This seminar will concentrate on eight of Shakespeare's comedies, among them Merchant of Venice, Twelfth Night, Measure for Measure, and The Tempest. The approach will assume that comedy is a genre distinguished not by light-hearted humor or triviality but by structure of plot. The action moves from conflict and separation to resolution and union, and the plays typically end in betrothal or marriage. But whatever its romance, Shakespeare's comedy is serious and psychologically realistic. The plays explore the hazards of human relationships and the perils of commitment. Ultimately it is the comic heroine's deep awareness of herself and the world that make possible the realization of the romantic ideal—if only within the confines of the play. Throughout the seminar analysis of the texts of the plays will be supplemented with video clips of their productions.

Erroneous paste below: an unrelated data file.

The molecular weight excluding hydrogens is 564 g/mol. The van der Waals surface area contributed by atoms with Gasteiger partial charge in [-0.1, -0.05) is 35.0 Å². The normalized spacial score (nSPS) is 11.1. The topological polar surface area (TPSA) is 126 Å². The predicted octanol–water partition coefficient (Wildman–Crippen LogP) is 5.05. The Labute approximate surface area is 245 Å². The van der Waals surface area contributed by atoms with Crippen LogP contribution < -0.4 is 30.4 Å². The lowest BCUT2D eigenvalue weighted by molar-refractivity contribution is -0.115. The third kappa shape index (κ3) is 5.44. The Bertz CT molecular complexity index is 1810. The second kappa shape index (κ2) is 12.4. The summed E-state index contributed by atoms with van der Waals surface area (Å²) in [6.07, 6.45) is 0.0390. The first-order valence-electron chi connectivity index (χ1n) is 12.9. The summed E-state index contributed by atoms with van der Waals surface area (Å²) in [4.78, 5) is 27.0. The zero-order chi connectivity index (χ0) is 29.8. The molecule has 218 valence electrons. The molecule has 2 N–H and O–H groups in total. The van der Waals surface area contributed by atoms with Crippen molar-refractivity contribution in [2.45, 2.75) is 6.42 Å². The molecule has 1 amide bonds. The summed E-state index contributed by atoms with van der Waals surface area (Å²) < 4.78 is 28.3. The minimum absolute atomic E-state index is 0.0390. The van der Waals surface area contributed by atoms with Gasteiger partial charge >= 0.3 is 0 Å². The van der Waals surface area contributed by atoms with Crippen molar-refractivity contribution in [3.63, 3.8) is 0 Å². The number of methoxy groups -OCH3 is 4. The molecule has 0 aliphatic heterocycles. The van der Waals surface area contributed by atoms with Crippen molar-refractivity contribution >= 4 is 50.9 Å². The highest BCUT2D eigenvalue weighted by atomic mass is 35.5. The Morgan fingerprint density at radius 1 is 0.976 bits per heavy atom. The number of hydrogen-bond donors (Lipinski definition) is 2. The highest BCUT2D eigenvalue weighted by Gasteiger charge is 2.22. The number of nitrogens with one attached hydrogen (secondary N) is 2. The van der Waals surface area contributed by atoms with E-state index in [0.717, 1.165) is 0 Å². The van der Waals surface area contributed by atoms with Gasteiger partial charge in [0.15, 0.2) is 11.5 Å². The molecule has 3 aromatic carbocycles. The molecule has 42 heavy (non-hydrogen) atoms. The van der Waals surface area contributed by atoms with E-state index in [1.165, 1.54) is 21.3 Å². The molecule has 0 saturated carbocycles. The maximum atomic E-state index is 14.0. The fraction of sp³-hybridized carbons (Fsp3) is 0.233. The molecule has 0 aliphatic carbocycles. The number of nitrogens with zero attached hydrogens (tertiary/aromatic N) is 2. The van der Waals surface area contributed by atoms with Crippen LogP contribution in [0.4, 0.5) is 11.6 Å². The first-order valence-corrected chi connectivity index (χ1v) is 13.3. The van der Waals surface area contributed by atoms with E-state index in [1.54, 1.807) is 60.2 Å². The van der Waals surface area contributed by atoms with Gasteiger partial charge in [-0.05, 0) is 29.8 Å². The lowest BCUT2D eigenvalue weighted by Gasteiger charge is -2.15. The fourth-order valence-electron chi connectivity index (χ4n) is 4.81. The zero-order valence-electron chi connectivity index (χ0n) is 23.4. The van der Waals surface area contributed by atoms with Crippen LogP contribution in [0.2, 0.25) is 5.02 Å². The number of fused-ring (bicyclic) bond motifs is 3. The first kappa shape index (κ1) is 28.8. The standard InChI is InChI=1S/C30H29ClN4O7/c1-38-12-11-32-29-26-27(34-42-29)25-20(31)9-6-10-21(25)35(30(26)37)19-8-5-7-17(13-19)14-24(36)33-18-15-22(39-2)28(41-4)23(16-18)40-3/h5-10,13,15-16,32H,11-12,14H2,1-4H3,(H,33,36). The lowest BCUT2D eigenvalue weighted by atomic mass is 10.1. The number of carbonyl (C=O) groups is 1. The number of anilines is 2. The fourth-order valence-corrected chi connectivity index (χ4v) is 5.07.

Shakespeare, William. As You Like It. Edited by Frances E. Dolan, Penguin Books, 2000. ISBN: 978-0140714715.
---. Cymbeline. Edited by Peter Holland, Penguin Books, 2000. ISBN: 978-0140714722.
--- . Measure for Measure. Edited by Jonathan Crewe, Stephen Orgel, and A. R. Braunmuller, Penguin Books, 2000. ISBN: 978-0140714791.
--- . The Merchant of Venice. Edited by A. R. Braunmuller, Penguin Books, 2000. ISBN: 978-0140714623.
--- . A Midsummer Night's Dream. Edited by Russ McDonald, Penguin Books, 2000. ISBN: 978-0140714555.
--- . Richard III. Edited by Peter Holland and Stephen Orgel, Penguin Books, 2000. ISBN: 978-0140714838.
--- . The Tempest. Edited by Peter Holland, Penguin Books, 1999. ISBN: 978-0140714852.
--- . Twelfth Night. Edited by Jonathan V. Crewe, Penguin Books, 2000. ISBN: 978-0140714890.
--- . The Winter's Tale. Edited by Frances E. Dolan, Penguin Books, 1999. ISBN: 978-0140714883.
PETER E. MEDINE is Professor Emeritus at the University of Arizona, where he served in the English Department from 1969 to 2014. He has written, edited, or coedited seven books in Early Modern English studies. His most recent coedited book is Visionary Milton: Essays in Prophecy and Violence (2010). He is the recipient of several Humanities Seminars Superior Teaching Awards and the College of Humanities Award for Outreach Service.